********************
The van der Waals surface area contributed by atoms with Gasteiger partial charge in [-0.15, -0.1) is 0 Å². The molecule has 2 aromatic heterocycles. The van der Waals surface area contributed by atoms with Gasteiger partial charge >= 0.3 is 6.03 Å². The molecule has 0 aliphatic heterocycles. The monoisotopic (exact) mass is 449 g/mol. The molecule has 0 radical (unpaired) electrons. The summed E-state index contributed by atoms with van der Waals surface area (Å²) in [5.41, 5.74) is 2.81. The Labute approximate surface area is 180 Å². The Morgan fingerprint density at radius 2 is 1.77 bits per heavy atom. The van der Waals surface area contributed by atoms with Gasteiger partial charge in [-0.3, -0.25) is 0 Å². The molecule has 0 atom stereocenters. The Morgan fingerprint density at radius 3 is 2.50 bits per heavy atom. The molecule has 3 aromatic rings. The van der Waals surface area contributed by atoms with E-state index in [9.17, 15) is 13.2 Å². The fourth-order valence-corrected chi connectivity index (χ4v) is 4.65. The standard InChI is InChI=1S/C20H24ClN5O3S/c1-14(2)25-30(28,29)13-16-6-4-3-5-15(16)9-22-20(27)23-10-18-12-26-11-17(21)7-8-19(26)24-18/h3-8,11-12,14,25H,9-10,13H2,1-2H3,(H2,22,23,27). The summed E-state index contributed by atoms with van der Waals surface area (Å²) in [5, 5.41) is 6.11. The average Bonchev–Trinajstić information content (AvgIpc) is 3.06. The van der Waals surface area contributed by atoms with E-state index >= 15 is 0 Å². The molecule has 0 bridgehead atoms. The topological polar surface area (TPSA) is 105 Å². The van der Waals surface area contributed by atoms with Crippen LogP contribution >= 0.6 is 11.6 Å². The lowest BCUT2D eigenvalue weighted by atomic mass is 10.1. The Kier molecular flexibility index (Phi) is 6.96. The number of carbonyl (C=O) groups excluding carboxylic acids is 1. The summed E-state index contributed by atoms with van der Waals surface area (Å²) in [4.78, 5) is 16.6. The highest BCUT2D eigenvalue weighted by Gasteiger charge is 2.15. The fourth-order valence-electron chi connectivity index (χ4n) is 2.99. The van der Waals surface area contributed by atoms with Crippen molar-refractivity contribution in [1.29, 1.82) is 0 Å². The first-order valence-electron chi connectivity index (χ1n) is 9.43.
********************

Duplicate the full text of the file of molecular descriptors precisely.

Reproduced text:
The van der Waals surface area contributed by atoms with Gasteiger partial charge in [-0.15, -0.1) is 0 Å². The molecule has 2 aromatic heterocycles. The van der Waals surface area contributed by atoms with Gasteiger partial charge >= 0.3 is 6.03 Å². The molecule has 0 aliphatic heterocycles. The monoisotopic (exact) mass is 449 g/mol. The molecule has 0 radical (unpaired) electrons. The summed E-state index contributed by atoms with van der Waals surface area (Å²) in [5.41, 5.74) is 2.81. The Labute approximate surface area is 180 Å². The Morgan fingerprint density at radius 2 is 1.77 bits per heavy atom. The van der Waals surface area contributed by atoms with Gasteiger partial charge in [-0.3, -0.25) is 0 Å². The molecule has 0 atom stereocenters. The Morgan fingerprint density at radius 3 is 2.50 bits per heavy atom. The molecule has 3 aromatic rings. The van der Waals surface area contributed by atoms with E-state index in [9.17, 15) is 13.2 Å². The fourth-order valence-corrected chi connectivity index (χ4v) is 4.65. The standard InChI is InChI=1S/C20H24ClN5O3S/c1-14(2)25-30(28,29)13-16-6-4-3-5-15(16)9-22-20(27)23-10-18-12-26-11-17(21)7-8-19(26)24-18/h3-8,11-12,14,25H,9-10,13H2,1-2H3,(H2,22,23,27). The summed E-state index contributed by atoms with van der Waals surface area (Å²) in [5, 5.41) is 6.11. The average Bonchev–Trinajstić information content (AvgIpc) is 3.06. The van der Waals surface area contributed by atoms with E-state index >= 15 is 0 Å². The molecule has 0 bridgehead atoms. The topological polar surface area (TPSA) is 105 Å². The van der Waals surface area contributed by atoms with Crippen LogP contribution >= 0.6 is 11.6 Å². The lowest BCUT2D eigenvalue weighted by atomic mass is 10.1. The Kier molecular flexibility index (Phi) is 6.96. The number of carbonyl (C=O) groups excluding carboxylic acids is 1. The summed E-state index contributed by atoms with van der Waals surface area (Å²) in [4.78, 5) is 16.6. The highest BCUT2D eigenvalue weighted by Gasteiger charge is 2.15. The fourth-order valence-electron chi connectivity index (χ4n) is 2.99. The van der Waals surface area contributed by atoms with Crippen molar-refractivity contribution in [1.29, 1.82) is 0 Å². The first-order valence-electron chi connectivity index (χ1n) is 9.43.